Dealing with revision suggestions can feel like trying to crawl in complete darkness. That is because after catching one’s breath from the gut-punch (akin to someone saying your perfect baby is not so lovely after all L) and then allowing the suggestions to sink in, many a time the writer still can’t see why these suggestions were made.

It's easy, even fun, to make changes when the suggestion make sense. These "Ah-Hah (!)" suggestions make the write's heart grow limbs and do an exhilarating Hopak, which is a Cossacks' leg-kicking dance, in joyous appreciation. It's just that these types of suggestions are the rare ones.

Most editorial suggestions fall into the other camp. Be it by a Beta reader, an Intern, an agent or an editor, the writer feels like telling them they just didn’t get it and the fault lies in their flawed reading, not her writing.

But feelings should have nothing to do with it. Feelings and intuition guided the first draft all the way. Revision is about returning reason to the equation and reminding oneself the feedback came from someone who, just for making the suggestions, is a helpful soul.

So now the writer moves to phase two. To implement the suggested changes, or not to? That is the question.

My answer is that I must try. Not because the reader was right. Not because the reader was wrong. But because it is good for me to try.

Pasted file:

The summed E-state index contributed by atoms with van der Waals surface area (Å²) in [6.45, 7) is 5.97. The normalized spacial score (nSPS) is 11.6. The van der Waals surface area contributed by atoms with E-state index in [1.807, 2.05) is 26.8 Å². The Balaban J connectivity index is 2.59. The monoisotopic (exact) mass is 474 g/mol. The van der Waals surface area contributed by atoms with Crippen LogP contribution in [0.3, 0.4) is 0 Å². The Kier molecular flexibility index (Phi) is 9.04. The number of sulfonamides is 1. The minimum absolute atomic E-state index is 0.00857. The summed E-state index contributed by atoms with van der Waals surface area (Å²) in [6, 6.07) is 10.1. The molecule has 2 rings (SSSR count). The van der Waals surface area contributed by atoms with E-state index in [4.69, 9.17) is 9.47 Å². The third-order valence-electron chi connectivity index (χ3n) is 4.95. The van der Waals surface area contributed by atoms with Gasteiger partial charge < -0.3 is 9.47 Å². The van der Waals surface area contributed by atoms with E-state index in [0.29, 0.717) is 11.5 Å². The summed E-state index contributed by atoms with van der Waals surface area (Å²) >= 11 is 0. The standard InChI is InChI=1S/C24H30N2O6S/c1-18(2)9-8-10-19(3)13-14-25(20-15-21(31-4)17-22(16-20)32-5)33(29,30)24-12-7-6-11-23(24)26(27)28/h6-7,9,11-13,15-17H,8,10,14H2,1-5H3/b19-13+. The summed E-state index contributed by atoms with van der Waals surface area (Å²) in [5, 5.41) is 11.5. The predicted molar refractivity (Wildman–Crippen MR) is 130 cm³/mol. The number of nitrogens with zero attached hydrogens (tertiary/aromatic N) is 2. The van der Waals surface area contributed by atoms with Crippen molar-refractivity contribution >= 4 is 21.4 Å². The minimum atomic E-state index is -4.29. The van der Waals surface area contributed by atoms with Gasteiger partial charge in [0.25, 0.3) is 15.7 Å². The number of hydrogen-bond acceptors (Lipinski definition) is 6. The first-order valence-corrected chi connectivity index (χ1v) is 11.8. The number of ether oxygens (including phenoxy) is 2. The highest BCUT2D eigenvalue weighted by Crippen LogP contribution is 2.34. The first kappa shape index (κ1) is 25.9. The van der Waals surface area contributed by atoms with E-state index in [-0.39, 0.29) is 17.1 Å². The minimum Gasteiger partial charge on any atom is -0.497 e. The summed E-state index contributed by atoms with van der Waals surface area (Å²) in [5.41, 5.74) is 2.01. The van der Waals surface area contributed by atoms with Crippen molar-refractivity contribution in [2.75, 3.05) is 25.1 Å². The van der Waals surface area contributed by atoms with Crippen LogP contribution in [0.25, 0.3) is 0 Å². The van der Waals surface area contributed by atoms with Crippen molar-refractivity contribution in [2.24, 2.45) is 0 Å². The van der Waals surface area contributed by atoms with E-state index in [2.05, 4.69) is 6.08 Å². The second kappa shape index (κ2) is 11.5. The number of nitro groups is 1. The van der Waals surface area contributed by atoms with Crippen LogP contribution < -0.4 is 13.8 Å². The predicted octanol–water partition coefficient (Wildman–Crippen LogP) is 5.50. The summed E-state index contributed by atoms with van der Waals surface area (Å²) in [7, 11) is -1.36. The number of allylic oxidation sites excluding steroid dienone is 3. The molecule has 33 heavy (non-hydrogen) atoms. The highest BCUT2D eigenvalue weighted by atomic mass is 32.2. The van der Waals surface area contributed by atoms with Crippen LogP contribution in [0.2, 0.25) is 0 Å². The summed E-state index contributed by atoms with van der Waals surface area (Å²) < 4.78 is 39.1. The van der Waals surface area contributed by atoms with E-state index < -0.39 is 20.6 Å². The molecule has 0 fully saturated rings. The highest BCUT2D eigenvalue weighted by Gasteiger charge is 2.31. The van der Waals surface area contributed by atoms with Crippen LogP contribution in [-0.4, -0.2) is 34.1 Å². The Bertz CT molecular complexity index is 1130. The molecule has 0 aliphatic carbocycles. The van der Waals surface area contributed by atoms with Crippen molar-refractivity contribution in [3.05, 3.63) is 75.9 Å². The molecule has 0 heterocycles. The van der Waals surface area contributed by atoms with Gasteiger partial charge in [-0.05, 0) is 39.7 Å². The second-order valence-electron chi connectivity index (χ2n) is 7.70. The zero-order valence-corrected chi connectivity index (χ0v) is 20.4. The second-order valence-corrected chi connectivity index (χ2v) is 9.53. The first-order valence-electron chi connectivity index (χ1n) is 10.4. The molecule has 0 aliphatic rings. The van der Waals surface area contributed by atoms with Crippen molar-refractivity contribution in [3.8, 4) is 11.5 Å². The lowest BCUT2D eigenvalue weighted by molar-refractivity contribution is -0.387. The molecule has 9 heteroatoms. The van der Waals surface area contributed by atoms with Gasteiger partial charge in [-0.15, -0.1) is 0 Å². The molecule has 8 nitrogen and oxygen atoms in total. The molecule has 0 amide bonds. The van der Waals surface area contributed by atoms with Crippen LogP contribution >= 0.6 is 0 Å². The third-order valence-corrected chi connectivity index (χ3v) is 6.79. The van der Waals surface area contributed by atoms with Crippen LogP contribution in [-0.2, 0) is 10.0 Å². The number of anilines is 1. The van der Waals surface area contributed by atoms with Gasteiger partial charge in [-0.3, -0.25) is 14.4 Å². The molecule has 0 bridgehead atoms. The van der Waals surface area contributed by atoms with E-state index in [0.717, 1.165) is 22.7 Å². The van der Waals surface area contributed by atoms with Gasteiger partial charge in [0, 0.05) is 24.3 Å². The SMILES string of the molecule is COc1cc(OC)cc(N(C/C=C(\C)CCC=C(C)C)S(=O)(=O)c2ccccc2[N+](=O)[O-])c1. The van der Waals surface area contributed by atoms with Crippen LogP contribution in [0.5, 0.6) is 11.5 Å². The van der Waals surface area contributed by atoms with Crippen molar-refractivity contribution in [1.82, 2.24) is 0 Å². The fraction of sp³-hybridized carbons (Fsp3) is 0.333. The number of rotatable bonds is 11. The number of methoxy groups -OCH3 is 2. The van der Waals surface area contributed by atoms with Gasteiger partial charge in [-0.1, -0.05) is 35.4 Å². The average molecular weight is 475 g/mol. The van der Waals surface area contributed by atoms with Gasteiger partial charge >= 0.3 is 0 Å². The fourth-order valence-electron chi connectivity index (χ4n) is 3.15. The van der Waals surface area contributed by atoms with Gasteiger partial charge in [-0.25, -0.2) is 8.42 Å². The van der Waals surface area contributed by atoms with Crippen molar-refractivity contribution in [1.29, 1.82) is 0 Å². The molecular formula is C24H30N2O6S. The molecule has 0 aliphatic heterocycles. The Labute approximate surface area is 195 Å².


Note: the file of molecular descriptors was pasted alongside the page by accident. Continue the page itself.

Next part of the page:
This is where it feels like I'm crawling in the dark. How to make changes that don’t resonate? Where, who, and with what?

Take a deeeeep breath. Trust in the muse. She is akin to a miner’s light.

She’ll get you there, and your humanity will be better for it.

Tuesday, July 3, 2018

Johnny Tremain

As a way to celebrate the miracle that is our country, one encompassing much of the continent from sea to shining sea where, let’s face it, many wish to come to and few wish to flee from, may I recommend a classic book?

Johnny Tremain, by Esther Forbes, was the first historical novel written for young readers, and a Newbery medal winner. My kid-lit reading group read it some months ago, and saved me with this assignment from missing one of the best ways to appreciate the effort and enterprise that was the founding of the union of states.

I felt I was there, with Johnny, as his focus shifted from his personal struggles to be somebody in a world that did not bless him with privilege to the honor and privilege of fighting for something greater.

And the next time anyone says something about how divided our country is, let them situate themselves in colonial times, where many of the English king’s subjects in the Americas were not the least bit supportive of the colonial rebels.

Because what we have now is a vibrant, imperfect, but astonishingly successful nation, where disagreements are settled by a system of state-by-state voting.

That is something great, and worth celebrating.

Happy July Fourth and happy reading.